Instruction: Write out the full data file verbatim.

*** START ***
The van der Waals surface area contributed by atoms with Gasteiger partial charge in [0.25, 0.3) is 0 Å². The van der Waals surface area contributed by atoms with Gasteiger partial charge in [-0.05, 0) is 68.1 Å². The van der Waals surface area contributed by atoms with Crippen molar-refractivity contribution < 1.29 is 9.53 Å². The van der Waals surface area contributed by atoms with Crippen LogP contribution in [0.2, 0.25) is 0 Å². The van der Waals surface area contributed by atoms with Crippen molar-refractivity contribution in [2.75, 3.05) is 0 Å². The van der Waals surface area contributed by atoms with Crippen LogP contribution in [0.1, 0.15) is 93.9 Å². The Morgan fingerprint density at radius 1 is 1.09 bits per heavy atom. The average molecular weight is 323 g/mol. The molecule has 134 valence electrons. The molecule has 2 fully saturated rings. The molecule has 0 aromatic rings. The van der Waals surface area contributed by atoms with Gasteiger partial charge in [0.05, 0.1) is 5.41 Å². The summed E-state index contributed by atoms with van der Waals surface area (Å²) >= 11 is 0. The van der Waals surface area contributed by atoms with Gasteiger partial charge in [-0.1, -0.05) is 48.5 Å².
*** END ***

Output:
The van der Waals surface area contributed by atoms with Gasteiger partial charge in [0.25, 0.3) is 0 Å². The van der Waals surface area contributed by atoms with Gasteiger partial charge in [-0.05, 0) is 68.1 Å². The van der Waals surface area contributed by atoms with Crippen molar-refractivity contribution < 1.29 is 9.53 Å². The van der Waals surface area contributed by atoms with Crippen LogP contribution in [0.2, 0.25) is 0 Å². The van der Waals surface area contributed by atoms with Crippen molar-refractivity contribution in [2.75, 3.05) is 0 Å². The van der Waals surface area contributed by atoms with Crippen LogP contribution in [0.1, 0.15) is 93.9 Å². The Morgan fingerprint density at radius 1 is 1.09 bits per heavy atom. The average molecular weight is 323 g/mol. The molecule has 134 valence electrons. The molecule has 2 fully saturated rings. The molecule has 0 aromatic rings. The van der Waals surface area contributed by atoms with Gasteiger partial charge in [0.05, 0.1) is 5.41 Å². The summed E-state index contributed by atoms with van der Waals surface area (Å²) >= 11 is 0. The van der Waals surface area contributed by atoms with Gasteiger partial charge in [-0.1, -0.05) is 48.5 Å².